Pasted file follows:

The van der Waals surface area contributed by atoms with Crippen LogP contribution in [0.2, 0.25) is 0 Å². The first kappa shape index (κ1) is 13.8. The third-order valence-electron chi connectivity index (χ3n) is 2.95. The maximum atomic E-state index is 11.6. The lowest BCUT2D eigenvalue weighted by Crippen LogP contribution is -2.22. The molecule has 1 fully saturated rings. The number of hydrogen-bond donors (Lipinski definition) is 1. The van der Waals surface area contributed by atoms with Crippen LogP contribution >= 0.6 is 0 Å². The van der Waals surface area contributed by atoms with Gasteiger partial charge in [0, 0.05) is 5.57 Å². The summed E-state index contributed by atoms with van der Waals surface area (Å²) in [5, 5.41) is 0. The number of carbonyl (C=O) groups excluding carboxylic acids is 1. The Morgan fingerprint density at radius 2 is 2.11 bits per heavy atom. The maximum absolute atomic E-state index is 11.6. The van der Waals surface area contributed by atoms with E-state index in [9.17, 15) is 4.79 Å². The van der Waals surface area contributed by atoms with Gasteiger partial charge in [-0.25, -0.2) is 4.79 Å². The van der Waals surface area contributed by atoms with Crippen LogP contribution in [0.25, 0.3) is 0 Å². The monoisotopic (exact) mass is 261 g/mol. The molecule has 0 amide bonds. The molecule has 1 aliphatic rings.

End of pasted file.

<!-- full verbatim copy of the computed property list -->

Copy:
The van der Waals surface area contributed by atoms with Crippen LogP contribution in [0.2, 0.25) is 0 Å². The first kappa shape index (κ1) is 13.8. The third-order valence-electron chi connectivity index (χ3n) is 2.95. The maximum atomic E-state index is 11.6. The lowest BCUT2D eigenvalue weighted by Crippen LogP contribution is -2.22. The molecule has 1 fully saturated rings. The number of hydrogen-bond donors (Lipinski definition) is 1. The van der Waals surface area contributed by atoms with Crippen LogP contribution >= 0.6 is 0 Å². The van der Waals surface area contributed by atoms with Gasteiger partial charge in [0, 0.05) is 5.57 Å². The summed E-state index contributed by atoms with van der Waals surface area (Å²) in [5, 5.41) is 0. The number of carbonyl (C=O) groups excluding carboxylic acids is 1. The Morgan fingerprint density at radius 2 is 2.11 bits per heavy atom. The maximum absolute atomic E-state index is 11.6. The van der Waals surface area contributed by atoms with E-state index in [9.17, 15) is 4.79 Å². The van der Waals surface area contributed by atoms with Gasteiger partial charge in [-0.25, -0.2) is 4.79 Å². The van der Waals surface area contributed by atoms with Crippen LogP contribution in [0.25, 0.3) is 0 Å². The monoisotopic (exact) mass is 261 g/mol. The molecule has 0 amide bonds. The molecule has 1 aliphatic rings.